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breaking news

Dale Earnhardt Jr. to retire from NASCAR following 2017

Millions sought for local projects

Mercy Medical Center, downtown garage among those on priority list.


A coalition is seeking $8.5 million in public funding for local economic development projects in Clark and Champaign counties, including $2.5 million to demolish Mercy Medical Center.

The Dayton Development Coalition’s new priority list of regional projects vying for local, state and federal dollars also includes Springfield’s pitch to get $3 million to build a four-story, 485-space parking garage downtown and $2 million for a hangar complex at the airport related to unmanned aerial vehicles. City officials say both would lead to more local jobs.

Community Mercy Health Partners could demolish the main hospital and the mental health facility and would seek money for remediation planning and site preparation at the Fountain Boulevard campus, which was vacated in 2008 when Mercy Medical hospital staff merged with Community Hospital staff at the East High Street location.

Hospital spokesman Dave Lamb said officials provided the estimate to the coalition in October to help prioritize area projects, but he stressed no formal plans are in place for the Fountain Boulevard campus.

“We have no plans for remediation and demolition. Our priority right now is the demolition of the High Street campus,” Lamb said. “This request was if federal funds are available, but most likely there are not. We’re going to take care of High Street first.”

Miami Scioto Holdings is also seeking $1 million in funding to renovate the Douglas Inn, a 29-room hotel in downtown Urbana that is on the National Register of Historic Places.

The Dayton Development Coalition includes the city of Springfield, Clark County government and several local businesses and institutions.

The coalition typically receives 50 to 100 applications. Those selected were ranked along with other quality-of-life projects and dozens of other proposals for defense, transportation, economic development, hospitals and health care.

Selected projects have the support of the coalition and community leaders but are not guaranteed funding, said Kelly Geers, director of government projects for the coalition.

“At the end of the day, the responsibility lies on project sponsors, but we will help them as much as we can,” Geers said.

Lamb said while some buildings at the Fountain campus remain occupied, he said securing money for demolition of the vacant structures is key to developing the site.

“We can’t develop the site further unless we take care of the building,” Lamb said.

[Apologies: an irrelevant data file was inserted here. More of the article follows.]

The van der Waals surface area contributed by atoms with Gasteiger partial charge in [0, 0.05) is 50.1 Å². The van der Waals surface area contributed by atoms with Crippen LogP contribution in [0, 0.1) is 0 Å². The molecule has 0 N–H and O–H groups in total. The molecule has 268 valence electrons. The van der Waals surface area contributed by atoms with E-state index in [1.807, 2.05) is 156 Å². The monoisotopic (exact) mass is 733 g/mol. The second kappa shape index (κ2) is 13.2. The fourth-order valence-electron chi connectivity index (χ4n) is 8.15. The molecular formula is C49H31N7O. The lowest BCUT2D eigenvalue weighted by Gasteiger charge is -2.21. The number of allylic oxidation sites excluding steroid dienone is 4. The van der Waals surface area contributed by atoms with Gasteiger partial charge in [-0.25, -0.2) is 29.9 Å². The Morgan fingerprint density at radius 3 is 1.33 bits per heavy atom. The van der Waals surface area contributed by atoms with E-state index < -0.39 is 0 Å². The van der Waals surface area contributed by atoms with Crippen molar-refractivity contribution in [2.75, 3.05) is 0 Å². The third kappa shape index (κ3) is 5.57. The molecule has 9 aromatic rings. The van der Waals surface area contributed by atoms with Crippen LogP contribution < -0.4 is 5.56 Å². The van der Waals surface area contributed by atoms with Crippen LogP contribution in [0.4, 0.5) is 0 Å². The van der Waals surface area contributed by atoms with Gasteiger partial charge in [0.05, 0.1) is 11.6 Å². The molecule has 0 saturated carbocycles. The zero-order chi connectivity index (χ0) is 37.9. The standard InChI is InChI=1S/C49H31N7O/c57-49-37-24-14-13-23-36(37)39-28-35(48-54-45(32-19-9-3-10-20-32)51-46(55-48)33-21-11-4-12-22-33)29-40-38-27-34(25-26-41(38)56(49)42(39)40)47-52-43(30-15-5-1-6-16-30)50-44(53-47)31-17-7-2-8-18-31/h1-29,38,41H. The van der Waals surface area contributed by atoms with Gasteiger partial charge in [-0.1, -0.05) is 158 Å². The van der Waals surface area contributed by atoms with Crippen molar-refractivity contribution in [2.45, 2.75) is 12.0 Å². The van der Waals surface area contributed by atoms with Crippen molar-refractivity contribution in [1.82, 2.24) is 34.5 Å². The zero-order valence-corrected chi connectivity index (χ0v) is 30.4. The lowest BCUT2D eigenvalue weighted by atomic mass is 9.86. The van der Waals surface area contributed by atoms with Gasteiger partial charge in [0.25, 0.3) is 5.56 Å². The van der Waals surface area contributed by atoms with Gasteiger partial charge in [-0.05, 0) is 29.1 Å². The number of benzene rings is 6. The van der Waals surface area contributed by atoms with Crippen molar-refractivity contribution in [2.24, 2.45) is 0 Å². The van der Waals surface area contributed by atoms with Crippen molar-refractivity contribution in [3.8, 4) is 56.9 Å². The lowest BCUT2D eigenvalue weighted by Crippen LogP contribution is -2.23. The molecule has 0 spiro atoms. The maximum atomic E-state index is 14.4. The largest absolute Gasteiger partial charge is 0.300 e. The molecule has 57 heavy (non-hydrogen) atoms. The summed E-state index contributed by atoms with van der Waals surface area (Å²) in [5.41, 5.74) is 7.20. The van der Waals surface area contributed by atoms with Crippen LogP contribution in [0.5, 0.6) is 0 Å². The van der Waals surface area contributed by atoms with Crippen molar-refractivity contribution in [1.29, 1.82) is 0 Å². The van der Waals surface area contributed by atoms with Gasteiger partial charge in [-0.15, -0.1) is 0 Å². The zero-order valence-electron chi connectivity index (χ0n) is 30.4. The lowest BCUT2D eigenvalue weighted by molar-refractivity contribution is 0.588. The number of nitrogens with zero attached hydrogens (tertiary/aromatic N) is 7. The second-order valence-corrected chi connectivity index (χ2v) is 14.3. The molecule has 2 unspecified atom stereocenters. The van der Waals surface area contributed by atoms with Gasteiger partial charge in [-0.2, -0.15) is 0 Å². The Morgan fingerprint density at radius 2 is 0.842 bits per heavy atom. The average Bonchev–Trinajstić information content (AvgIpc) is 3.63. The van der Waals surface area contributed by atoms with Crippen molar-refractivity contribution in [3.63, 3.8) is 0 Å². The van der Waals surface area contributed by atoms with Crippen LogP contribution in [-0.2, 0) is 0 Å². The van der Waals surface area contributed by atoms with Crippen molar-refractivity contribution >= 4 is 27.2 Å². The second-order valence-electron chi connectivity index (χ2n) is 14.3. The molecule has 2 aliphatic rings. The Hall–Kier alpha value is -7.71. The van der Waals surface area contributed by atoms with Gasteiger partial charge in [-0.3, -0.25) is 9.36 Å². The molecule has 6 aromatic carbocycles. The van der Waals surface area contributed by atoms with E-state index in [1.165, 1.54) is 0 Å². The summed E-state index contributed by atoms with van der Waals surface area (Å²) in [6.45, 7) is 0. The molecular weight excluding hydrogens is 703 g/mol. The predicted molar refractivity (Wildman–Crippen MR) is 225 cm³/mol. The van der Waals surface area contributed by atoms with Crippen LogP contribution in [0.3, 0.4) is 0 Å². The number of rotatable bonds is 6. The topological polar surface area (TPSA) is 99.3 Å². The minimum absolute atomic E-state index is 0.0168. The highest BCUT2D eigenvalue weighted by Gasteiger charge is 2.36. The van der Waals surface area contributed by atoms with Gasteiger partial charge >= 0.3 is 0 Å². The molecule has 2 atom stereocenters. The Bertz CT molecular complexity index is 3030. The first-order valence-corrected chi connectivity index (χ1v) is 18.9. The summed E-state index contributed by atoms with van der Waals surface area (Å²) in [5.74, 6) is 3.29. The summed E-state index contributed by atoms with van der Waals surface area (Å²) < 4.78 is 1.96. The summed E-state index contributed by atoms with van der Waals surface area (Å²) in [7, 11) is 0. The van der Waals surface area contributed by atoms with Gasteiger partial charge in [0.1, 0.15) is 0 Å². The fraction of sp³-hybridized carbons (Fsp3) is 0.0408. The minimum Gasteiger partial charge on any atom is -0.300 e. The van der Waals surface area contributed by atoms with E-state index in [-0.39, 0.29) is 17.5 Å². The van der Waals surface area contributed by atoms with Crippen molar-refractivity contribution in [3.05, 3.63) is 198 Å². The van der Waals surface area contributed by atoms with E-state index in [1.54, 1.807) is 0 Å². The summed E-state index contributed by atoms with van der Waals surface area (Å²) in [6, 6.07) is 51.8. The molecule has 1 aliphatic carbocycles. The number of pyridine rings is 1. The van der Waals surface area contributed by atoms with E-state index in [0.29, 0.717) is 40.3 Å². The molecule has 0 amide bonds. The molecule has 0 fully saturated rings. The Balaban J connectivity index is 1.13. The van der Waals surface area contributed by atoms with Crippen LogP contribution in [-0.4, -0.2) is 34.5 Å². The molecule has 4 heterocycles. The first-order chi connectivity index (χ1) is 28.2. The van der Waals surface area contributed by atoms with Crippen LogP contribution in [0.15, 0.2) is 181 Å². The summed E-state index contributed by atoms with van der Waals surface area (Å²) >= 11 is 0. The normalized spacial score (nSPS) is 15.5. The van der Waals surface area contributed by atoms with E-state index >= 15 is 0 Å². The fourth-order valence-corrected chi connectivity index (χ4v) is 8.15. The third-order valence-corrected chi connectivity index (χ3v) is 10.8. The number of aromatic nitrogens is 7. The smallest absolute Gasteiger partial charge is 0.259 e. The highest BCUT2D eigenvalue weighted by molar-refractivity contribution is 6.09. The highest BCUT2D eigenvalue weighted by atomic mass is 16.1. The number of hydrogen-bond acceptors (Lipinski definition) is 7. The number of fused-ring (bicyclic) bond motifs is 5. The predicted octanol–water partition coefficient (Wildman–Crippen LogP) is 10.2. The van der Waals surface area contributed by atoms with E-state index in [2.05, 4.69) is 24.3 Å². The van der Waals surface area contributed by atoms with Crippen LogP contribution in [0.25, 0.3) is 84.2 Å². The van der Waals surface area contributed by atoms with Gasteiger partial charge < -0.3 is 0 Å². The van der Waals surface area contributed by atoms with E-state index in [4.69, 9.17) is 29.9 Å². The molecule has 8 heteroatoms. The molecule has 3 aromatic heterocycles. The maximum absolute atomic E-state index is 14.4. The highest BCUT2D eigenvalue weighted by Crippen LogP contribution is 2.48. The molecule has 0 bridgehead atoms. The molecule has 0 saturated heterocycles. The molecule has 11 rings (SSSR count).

Geers said the hangar complex is listed as a priority because its expected to attract UAV developers and bring dozens of jobs to the region.

City officials are seeking $2 million from the state and plan to invest an additional $300,000 in local funding toward the hangar complex, she said.

Since 2006, the city has invested more than $3 million in improvements at the airport, including water, sewer, roads, firefighting operations and snow-removal equipment, but it hasn’t updated the hangars.

City officials say the development of UAVs and related programs can bring jobs to the area if the Federal Aviation Administration selects Ohio as one of six testing areas later this year.

The areas will provide data to help the FAA safely integrate routine unmanned flights into manned airspace by 2015.

Tom Franzen, Springfield’s assistant city manager and director of economic development, said the hangar project could add up to 100 high-paying jobs to the area and support existing businesses in the community.

Franzen said the support of the coalition and community leaders increases the city’s chances of getting funding for both the hangar complex and the parking garage.

“It means a lot to the state and at the federal level that these projects rank as a high priority at the local level and in the region,” Franzen said. “We’re hopeful, but there still has to be funding available.”

He also said securing funding for the parking garage is critical to attracting jobs to the community.

“The parking garage is critical to allow downtown Springfield to attract new jobs and retain the ones that are there,” Franzen said.

The projects are part of the Dayton Region Priority Development and Advocacy Committee’s priority list, according to documents obtained by the Springfield News-Sun.



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